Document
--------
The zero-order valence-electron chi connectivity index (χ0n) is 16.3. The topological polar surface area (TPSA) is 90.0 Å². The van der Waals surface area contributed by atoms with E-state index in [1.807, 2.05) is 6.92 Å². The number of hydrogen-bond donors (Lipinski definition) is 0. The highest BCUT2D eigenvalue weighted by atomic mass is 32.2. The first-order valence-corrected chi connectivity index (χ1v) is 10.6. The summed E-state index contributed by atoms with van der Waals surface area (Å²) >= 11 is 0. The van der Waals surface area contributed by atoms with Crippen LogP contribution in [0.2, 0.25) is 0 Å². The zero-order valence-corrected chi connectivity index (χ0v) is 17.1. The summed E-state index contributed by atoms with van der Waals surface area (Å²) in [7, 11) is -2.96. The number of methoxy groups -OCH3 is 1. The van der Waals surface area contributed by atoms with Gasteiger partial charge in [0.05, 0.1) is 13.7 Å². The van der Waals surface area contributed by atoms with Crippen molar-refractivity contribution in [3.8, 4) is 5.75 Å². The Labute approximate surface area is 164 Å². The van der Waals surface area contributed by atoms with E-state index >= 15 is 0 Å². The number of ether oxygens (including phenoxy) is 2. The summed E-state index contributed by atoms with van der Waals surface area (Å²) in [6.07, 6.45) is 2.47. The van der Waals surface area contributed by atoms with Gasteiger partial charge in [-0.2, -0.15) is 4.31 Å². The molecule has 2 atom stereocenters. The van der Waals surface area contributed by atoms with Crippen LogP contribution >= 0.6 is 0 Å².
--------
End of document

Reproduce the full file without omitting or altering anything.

The zero-order valence-electron chi connectivity index (χ0n) is 16.3. The topological polar surface area (TPSA) is 90.0 Å². The van der Waals surface area contributed by atoms with E-state index in [1.807, 2.05) is 6.92 Å². The number of hydrogen-bond donors (Lipinski definition) is 0. The highest BCUT2D eigenvalue weighted by atomic mass is 32.2. The first-order valence-corrected chi connectivity index (χ1v) is 10.6. The summed E-state index contributed by atoms with van der Waals surface area (Å²) >= 11 is 0. The van der Waals surface area contributed by atoms with Crippen LogP contribution in [0.2, 0.25) is 0 Å². The zero-order valence-corrected chi connectivity index (χ0v) is 17.1. The summed E-state index contributed by atoms with van der Waals surface area (Å²) in [7, 11) is -2.96. The number of methoxy groups -OCH3 is 1. The van der Waals surface area contributed by atoms with Gasteiger partial charge in [0.05, 0.1) is 13.7 Å². The van der Waals surface area contributed by atoms with Crippen molar-refractivity contribution in [3.8, 4) is 5.75 Å². The Labute approximate surface area is 164 Å². The van der Waals surface area contributed by atoms with E-state index >= 15 is 0 Å². The number of ether oxygens (including phenoxy) is 2. The summed E-state index contributed by atoms with van der Waals surface area (Å²) in [6.07, 6.45) is 2.47. The van der Waals surface area contributed by atoms with Gasteiger partial charge in [-0.2, -0.15) is 4.31 Å². The molecule has 2 atom stereocenters. The van der Waals surface area contributed by atoms with Crippen LogP contribution >= 0.6 is 0 Å².